Monday, September 27, 2010

Welcoming the Virtual Storage Platform

Hitachi Data Systems (HDS) has just announced their latest flagship storage offering, the Virtual Storage Platform (VSP). As we all have come to expect, speeds and feeds have been improved, and performance of the storage subsystem overall has increased. While I've seen these numbers, until I get a feel for it myself they are just numbers. What makes this platform different from the previous generation subsystems is something that I am pretty excited about; honest to goodness flexibility! Bear with me, this is going to be long, and still not all inclusive.

Previous generation storage systems have generally had similar issues; when you needed more capacity, you needed to add more infrastructure (such as cache boards, back end directors, etc) to support it. This requirement was there regardless of the performance requirements you are experiencing today. Likewise, if you needed more performance for your current workload, you typically had to purchase additional spindles which led to additional infrastructure.

Overview of the VSP

Hitachi's new VSP changes things, a lot. First off let's talk about the hardware. Gone are the non-row conforming frames! The VSP uses from one and up to six standard 19 inch racks and conforms with hot-cold aisles. Cables can be fed in from the top or bottom. Hitachi provides the standard rack pre-configured, although I'll speculate that they will have an option to allow non-HDS racks for colo use. Hopefully you won't miss the expensive three phase power whips because the VSP uses standard L6-30 whips now. A single VSP can consist of two modules. Each module can operate up to 1024 HDDs, for a total of 2048 HDDs in a single subsystem (excluding externally attached storage). The new architecture consists of 2.5 inch SAS HDDs and 3.5 inch SATA HDDs. You can mix and match these, there are two different DKUs (disk frames if you will) and up to three DKUs fit in a 19inch rack.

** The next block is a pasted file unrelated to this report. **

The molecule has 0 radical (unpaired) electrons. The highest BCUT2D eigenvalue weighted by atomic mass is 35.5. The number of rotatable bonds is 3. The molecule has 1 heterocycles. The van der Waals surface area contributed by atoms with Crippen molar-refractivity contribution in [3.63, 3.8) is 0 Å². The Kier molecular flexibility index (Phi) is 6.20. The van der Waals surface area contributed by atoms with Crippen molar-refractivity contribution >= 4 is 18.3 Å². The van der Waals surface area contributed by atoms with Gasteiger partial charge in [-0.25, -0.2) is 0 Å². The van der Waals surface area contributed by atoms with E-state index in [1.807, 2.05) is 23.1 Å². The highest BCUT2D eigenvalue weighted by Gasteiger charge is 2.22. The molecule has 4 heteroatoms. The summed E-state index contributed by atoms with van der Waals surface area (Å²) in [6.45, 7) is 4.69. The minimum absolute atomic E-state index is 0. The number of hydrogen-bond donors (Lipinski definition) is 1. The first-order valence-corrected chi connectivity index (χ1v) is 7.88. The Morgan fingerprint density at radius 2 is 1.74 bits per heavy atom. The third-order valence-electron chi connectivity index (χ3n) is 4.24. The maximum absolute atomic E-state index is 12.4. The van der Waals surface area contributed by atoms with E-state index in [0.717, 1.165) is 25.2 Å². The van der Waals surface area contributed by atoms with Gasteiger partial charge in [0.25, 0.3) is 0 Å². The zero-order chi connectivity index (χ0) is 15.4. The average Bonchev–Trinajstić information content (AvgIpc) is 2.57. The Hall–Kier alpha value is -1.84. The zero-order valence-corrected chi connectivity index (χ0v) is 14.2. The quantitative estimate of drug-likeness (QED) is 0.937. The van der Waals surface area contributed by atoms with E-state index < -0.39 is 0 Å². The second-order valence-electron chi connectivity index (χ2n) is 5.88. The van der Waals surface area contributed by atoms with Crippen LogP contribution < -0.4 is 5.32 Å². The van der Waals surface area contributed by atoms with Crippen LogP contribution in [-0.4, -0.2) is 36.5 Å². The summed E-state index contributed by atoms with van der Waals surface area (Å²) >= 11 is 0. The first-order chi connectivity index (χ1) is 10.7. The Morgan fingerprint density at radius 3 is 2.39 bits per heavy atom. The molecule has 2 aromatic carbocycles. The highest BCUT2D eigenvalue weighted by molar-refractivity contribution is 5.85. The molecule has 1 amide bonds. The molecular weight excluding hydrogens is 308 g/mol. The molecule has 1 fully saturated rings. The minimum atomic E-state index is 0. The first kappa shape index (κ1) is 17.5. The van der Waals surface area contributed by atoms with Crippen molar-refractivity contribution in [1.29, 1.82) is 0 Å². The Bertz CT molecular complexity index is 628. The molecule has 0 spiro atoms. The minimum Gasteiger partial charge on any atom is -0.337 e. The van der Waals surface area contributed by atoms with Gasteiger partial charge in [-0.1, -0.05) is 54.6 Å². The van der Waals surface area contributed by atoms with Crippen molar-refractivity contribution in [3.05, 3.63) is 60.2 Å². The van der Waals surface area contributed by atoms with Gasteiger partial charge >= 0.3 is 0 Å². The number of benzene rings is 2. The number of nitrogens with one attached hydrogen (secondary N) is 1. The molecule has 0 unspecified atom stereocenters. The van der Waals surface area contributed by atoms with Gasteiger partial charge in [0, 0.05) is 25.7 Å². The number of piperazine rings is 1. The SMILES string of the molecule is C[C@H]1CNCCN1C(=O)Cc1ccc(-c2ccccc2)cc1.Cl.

Back-end architecture

It is no secret that Hitachi is leading the industry with its product line moving to SAS. This has been very successful with the AMS2000 line. The VSP follows suit with a switched 6Gb SAS back-end leaving behind the long in the tooth FC-AL technology.

The next significant change is moving away from dedicated microprocessors on each Front/Back End Director (FED/BED) to centralized processor nodes. There are specialized chips on the FEDs/BEDs, but they service a different role than before. The benefits of this are tremendous. For the first time that I can think of in the Enterprise space, you can start off with a "base" configuration, meaning one BED feature, and drive 1024 2.5 inch SAS drives in a single module VSP. If you need more drives, you can add a second VSP module and BED pair for up to an additional 1024 2.5 inch drives giving you 2048 (internal) drives in a single VSP. There are other components in the mix here, but what I'm trying to point out is that in the old days I added BEDs when I added drives and cabinets in order to provide connectivity to said drives; and that goes away with the new architecture.